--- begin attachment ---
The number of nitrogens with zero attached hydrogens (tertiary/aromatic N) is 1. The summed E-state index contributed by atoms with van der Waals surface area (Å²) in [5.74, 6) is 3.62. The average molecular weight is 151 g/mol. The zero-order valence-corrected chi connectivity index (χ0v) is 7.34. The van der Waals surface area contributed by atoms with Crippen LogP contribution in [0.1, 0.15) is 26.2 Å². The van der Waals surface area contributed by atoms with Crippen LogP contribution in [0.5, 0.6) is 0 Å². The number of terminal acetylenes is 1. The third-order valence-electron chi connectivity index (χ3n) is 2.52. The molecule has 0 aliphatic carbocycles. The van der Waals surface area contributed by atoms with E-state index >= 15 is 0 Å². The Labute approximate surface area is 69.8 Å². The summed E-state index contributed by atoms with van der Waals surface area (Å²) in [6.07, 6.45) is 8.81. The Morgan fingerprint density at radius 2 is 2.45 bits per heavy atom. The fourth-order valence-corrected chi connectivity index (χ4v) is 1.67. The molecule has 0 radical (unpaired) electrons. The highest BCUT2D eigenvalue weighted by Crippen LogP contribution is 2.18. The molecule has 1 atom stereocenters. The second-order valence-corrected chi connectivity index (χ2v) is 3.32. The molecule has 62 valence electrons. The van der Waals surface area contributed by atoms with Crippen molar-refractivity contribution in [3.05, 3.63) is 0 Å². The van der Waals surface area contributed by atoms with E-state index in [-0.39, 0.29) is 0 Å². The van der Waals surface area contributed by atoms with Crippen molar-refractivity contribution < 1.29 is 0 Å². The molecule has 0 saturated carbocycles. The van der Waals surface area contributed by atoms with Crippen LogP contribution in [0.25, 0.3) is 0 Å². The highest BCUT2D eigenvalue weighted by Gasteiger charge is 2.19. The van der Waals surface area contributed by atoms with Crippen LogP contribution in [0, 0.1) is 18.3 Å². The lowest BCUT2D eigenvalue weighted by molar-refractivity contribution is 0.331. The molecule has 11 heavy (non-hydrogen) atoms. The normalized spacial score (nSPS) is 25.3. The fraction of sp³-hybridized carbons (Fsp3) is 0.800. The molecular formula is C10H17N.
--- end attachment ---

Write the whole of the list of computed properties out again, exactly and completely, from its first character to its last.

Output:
The number of nitrogens with zero attached hydrogens (tertiary/aromatic N) is 1. The summed E-state index contributed by atoms with van der Waals surface area (Å²) in [5.74, 6) is 3.62. The average molecular weight is 151 g/mol. The zero-order valence-corrected chi connectivity index (χ0v) is 7.34. The van der Waals surface area contributed by atoms with Crippen LogP contribution in [0.1, 0.15) is 26.2 Å². The van der Waals surface area contributed by atoms with Crippen LogP contribution in [0.5, 0.6) is 0 Å². The number of terminal acetylenes is 1. The third-order valence-electron chi connectivity index (χ3n) is 2.52. The molecule has 0 aliphatic carbocycles. The van der Waals surface area contributed by atoms with E-state index >= 15 is 0 Å². The Labute approximate surface area is 69.8 Å². The summed E-state index contributed by atoms with van der Waals surface area (Å²) in [6.07, 6.45) is 8.81. The Morgan fingerprint density at radius 2 is 2.45 bits per heavy atom. The fourth-order valence-corrected chi connectivity index (χ4v) is 1.67. The molecule has 0 radical (unpaired) electrons. The highest BCUT2D eigenvalue weighted by Crippen LogP contribution is 2.18. The molecule has 1 atom stereocenters. The second-order valence-corrected chi connectivity index (χ2v) is 3.32. The molecule has 62 valence electrons. The van der Waals surface area contributed by atoms with Crippen molar-refractivity contribution in [3.05, 3.63) is 0 Å². The van der Waals surface area contributed by atoms with E-state index in [-0.39, 0.29) is 0 Å². The van der Waals surface area contributed by atoms with Crippen molar-refractivity contribution < 1.29 is 0 Å². The molecule has 0 saturated carbocycles. The van der Waals surface area contributed by atoms with Crippen LogP contribution in [0.25, 0.3) is 0 Å². The highest BCUT2D eigenvalue weighted by Gasteiger charge is 2.19. The van der Waals surface area contributed by atoms with Crippen LogP contribution in [0, 0.1) is 18.3 Å². The lowest BCUT2D eigenvalue weighted by molar-refractivity contribution is 0.331. The molecule has 11 heavy (non-hydrogen) atoms. The normalized spacial score (nSPS) is 25.3. The fraction of sp³-hybridized carbons (Fsp3) is 0.800. The molecular formula is C10H17N.